Goatman (see Part 1) was not Texas’s first wild man. Not by a long shot. Encounters with “wild” men enlivened the pages of many a newspaper in the late nineteenth and early twentieth centuries. Here is a roundup of Texas wild men long before Goatman’s summer of celebrity.
This sampling of news reports of encounters with wild men reveals that your typical wild man of a century ago had long, shaggy hair and beard, a lot of body hair, was naked or dressed in tattered clothing, prone to screaming or yelling, and more inclined to flee than to fight. (Sound like your ex?) Some of these reports no doubt were hoaxes. And of the bona fide encounters, no doubt beneath the hair and hysterics, most of these “wild men” were fugitives from the law or from society or had mental health problems or were intoxicated or wanted just to scare the pantaloons off folks.
An example of a fugitive from society was Jack, the hermit of Elm Hollow. In 1899 the Dallas Morning News printed a feature about Jack.
Elm Hollow, southwest of Cleburne on the Brazos River, is located between Opossum Hollow and Owl Hollow.
Jack, Elm Hollow’s resident hermit, was described as being “quite tall, of angular build, his hair perfectly white and matted, while his beard came down almost to his knees. His clothing was old and ragged, and he wore a pair of old leather leggings such as cowboys are wont to wear.”
The newspaper quoted a man who had talked with Jack before Jack became monosyllabic. Jack was born “in the morning” of the nineteenth century in Norway. Wounded by love as a young man, Jack had come to America. He claimed to have been wounded at the Battle of San Jacinto in 1836 and to have accompanied John C. Fremont on the latter’s exploratory expeditions in the American West in the 1840s and 1850s.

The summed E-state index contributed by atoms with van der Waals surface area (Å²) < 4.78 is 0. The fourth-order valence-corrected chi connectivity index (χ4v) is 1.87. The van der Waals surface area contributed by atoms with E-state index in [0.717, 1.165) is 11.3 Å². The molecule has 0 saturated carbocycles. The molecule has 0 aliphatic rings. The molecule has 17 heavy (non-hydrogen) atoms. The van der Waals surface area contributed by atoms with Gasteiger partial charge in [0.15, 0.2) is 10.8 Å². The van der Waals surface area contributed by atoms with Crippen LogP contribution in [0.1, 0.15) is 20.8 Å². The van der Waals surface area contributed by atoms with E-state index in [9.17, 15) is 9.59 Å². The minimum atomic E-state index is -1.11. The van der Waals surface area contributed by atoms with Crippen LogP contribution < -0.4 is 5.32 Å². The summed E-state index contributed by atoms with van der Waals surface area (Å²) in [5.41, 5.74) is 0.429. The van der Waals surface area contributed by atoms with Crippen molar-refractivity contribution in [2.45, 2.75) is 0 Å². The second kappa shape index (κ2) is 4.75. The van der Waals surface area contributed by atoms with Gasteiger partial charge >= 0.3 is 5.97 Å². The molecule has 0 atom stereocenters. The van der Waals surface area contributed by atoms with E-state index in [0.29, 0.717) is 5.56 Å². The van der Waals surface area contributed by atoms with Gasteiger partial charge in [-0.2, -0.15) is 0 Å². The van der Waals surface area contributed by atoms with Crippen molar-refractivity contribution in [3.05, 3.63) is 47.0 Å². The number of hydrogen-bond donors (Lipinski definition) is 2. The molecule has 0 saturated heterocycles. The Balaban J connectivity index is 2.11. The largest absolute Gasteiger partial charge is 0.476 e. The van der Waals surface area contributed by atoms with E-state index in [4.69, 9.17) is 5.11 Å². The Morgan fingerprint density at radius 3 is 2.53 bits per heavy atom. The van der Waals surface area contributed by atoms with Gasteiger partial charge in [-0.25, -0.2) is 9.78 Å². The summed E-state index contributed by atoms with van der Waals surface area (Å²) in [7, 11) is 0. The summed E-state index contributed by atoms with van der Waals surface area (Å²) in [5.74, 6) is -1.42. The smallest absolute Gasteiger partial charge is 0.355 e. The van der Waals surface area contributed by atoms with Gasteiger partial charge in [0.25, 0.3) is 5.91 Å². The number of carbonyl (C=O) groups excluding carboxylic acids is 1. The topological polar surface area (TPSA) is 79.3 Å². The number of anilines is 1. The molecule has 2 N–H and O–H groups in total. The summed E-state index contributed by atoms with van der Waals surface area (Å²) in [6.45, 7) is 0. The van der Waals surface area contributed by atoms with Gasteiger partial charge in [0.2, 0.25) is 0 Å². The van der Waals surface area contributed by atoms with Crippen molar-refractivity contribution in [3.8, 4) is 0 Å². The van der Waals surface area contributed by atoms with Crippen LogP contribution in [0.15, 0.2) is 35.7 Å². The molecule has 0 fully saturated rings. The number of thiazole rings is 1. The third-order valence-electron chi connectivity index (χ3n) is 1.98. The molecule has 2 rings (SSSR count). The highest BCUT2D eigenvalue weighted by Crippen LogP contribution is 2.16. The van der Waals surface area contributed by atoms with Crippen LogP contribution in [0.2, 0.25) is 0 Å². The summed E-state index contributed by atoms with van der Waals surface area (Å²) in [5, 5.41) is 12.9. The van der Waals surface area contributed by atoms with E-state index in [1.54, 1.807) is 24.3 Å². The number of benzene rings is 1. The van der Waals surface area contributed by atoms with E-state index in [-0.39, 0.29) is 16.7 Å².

“After the war was over,” Jack was reported to have recalled, “I came here and in these caverns and caves I’ve lived all these years, never willingly looking on the face of a woman and seldom on that of man.”
It should come as no surprise that the area that gave us Hippie Hollow had given us sixty years earlier a hirsute wild man: an “eight-foot, hair-covered human monster.” In 1902 the Fort Worth Register reported that the wild man “showed fight, and flourished a large club, and uttering a series of yells, started to attack” a party of young people near Mount Bonnell and Bee Cave in the hills west of Austin. The “terrifying monstrosity” was said to walk about on feet measuring twenty-two by seven inches.
But, alas, after the 1920s wild men seemed to fall out of the news. Perhaps they had seen their entire savings of nuts and berries wiped out in the Great Depression and had to take jobs as baggage handlers or valet parking attendants.
Ah, but then came the summer of 1969 . . .